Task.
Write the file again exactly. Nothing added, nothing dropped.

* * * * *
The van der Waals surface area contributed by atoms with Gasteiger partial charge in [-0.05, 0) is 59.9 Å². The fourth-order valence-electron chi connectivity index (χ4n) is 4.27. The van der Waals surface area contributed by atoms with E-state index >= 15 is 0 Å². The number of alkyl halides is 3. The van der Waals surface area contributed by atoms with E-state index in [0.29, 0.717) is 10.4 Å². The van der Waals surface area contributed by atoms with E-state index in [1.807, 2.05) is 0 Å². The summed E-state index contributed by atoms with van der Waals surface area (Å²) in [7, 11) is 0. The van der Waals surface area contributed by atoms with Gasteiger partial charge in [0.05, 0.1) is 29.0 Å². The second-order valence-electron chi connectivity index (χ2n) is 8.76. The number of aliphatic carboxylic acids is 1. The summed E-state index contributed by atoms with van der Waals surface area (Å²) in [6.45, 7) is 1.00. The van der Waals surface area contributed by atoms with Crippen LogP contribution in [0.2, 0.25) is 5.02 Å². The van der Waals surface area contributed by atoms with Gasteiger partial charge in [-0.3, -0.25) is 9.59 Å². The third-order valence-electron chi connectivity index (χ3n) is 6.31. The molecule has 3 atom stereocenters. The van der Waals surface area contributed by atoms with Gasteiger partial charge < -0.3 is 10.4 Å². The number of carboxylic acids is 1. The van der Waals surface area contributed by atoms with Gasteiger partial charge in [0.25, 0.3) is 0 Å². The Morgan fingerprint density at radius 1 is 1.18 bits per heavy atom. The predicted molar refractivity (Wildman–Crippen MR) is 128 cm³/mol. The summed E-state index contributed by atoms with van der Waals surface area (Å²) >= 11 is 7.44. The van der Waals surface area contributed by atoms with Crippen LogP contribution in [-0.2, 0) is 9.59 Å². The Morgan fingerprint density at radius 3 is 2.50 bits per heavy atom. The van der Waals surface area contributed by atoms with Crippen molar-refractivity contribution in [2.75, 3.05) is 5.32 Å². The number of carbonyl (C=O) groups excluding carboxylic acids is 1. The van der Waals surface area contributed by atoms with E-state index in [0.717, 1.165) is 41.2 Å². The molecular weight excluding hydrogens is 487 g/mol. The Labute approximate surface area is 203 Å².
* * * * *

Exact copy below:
The van der Waals surface area contributed by atoms with Gasteiger partial charge in [-0.05, 0) is 59.9 Å². The fourth-order valence-electron chi connectivity index (χ4n) is 4.27. The van der Waals surface area contributed by atoms with E-state index >= 15 is 0 Å². The number of alkyl halides is 3. The van der Waals surface area contributed by atoms with E-state index in [0.29, 0.717) is 10.4 Å². The van der Waals surface area contributed by atoms with E-state index in [1.807, 2.05) is 0 Å². The summed E-state index contributed by atoms with van der Waals surface area (Å²) in [7, 11) is 0. The van der Waals surface area contributed by atoms with Gasteiger partial charge in [0.05, 0.1) is 29.0 Å². The second-order valence-electron chi connectivity index (χ2n) is 8.76. The number of aliphatic carboxylic acids is 1. The summed E-state index contributed by atoms with van der Waals surface area (Å²) in [6.45, 7) is 1.00. The van der Waals surface area contributed by atoms with Crippen LogP contribution in [0.2, 0.25) is 5.02 Å². The van der Waals surface area contributed by atoms with Gasteiger partial charge in [-0.3, -0.25) is 9.59 Å². The third-order valence-electron chi connectivity index (χ3n) is 6.31. The molecule has 3 atom stereocenters. The van der Waals surface area contributed by atoms with Gasteiger partial charge < -0.3 is 10.4 Å². The number of carboxylic acids is 1. The van der Waals surface area contributed by atoms with Gasteiger partial charge in [0.25, 0.3) is 0 Å². The Morgan fingerprint density at radius 1 is 1.18 bits per heavy atom. The predicted molar refractivity (Wildman–Crippen MR) is 128 cm³/mol. The summed E-state index contributed by atoms with van der Waals surface area (Å²) >= 11 is 7.44. The van der Waals surface area contributed by atoms with Crippen LogP contribution in [-0.2, 0) is 9.59 Å². The Morgan fingerprint density at radius 3 is 2.50 bits per heavy atom. The van der Waals surface area contributed by atoms with Crippen molar-refractivity contribution in [2.75, 3.05) is 5.32 Å². The number of carbonyl (C=O) groups excluding carboxylic acids is 1. The van der Waals surface area contributed by atoms with E-state index in [0.717, 1.165) is 41.2 Å². The molecular weight excluding hydrogens is 487 g/mol. The Labute approximate surface area is 203 Å².